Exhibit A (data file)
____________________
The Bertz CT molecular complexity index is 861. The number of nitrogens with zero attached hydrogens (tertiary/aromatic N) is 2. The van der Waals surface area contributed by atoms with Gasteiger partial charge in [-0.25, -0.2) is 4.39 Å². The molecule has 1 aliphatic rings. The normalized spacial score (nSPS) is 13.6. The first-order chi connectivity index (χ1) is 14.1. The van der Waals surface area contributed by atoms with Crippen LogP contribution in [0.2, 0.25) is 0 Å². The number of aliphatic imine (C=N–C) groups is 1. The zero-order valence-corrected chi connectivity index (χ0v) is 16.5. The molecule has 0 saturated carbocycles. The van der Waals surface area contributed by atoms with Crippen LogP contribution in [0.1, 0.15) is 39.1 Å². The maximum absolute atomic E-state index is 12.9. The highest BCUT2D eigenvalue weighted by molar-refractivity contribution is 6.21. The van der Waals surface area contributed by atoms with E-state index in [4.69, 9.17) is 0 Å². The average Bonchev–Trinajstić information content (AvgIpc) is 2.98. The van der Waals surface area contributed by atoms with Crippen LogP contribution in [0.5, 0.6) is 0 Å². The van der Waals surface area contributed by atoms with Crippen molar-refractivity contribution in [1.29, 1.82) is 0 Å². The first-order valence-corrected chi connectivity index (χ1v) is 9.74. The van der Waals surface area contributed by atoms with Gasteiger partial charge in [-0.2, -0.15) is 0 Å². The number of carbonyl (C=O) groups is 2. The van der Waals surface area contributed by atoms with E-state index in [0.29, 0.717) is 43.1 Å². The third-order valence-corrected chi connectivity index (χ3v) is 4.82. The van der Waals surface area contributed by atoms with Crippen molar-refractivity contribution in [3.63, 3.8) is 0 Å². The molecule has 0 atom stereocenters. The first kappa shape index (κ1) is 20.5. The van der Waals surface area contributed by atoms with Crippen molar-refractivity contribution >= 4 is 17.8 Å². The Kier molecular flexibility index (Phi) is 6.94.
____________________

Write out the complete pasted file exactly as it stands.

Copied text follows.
The Bertz CT molecular complexity index is 861. The number of nitrogens with zero attached hydrogens (tertiary/aromatic N) is 2. The van der Waals surface area contributed by atoms with Gasteiger partial charge in [-0.25, -0.2) is 4.39 Å². The molecule has 1 aliphatic rings. The normalized spacial score (nSPS) is 13.6. The first-order chi connectivity index (χ1) is 14.1. The van der Waals surface area contributed by atoms with Crippen LogP contribution in [0.2, 0.25) is 0 Å². The number of aliphatic imine (C=N–C) groups is 1. The zero-order valence-corrected chi connectivity index (χ0v) is 16.5. The molecule has 0 saturated carbocycles. The van der Waals surface area contributed by atoms with Crippen LogP contribution in [0.1, 0.15) is 39.1 Å². The maximum absolute atomic E-state index is 12.9. The highest BCUT2D eigenvalue weighted by molar-refractivity contribution is 6.21. The van der Waals surface area contributed by atoms with E-state index in [4.69, 9.17) is 0 Å². The average Bonchev–Trinajstić information content (AvgIpc) is 2.98. The van der Waals surface area contributed by atoms with Crippen LogP contribution in [0.5, 0.6) is 0 Å². The van der Waals surface area contributed by atoms with Crippen molar-refractivity contribution in [1.29, 1.82) is 0 Å². The first-order valence-corrected chi connectivity index (χ1v) is 9.74. The van der Waals surface area contributed by atoms with Gasteiger partial charge in [-0.2, -0.15) is 0 Å². The number of carbonyl (C=O) groups is 2. The van der Waals surface area contributed by atoms with E-state index in [0.29, 0.717) is 43.1 Å². The third-order valence-corrected chi connectivity index (χ3v) is 4.82. The van der Waals surface area contributed by atoms with Crippen molar-refractivity contribution in [3.63, 3.8) is 0 Å². The molecule has 0 atom stereocenters. The first kappa shape index (κ1) is 20.5. The van der Waals surface area contributed by atoms with Crippen molar-refractivity contribution >= 4 is 17.8 Å². The Kier molecular flexibility index (Phi) is 6.94.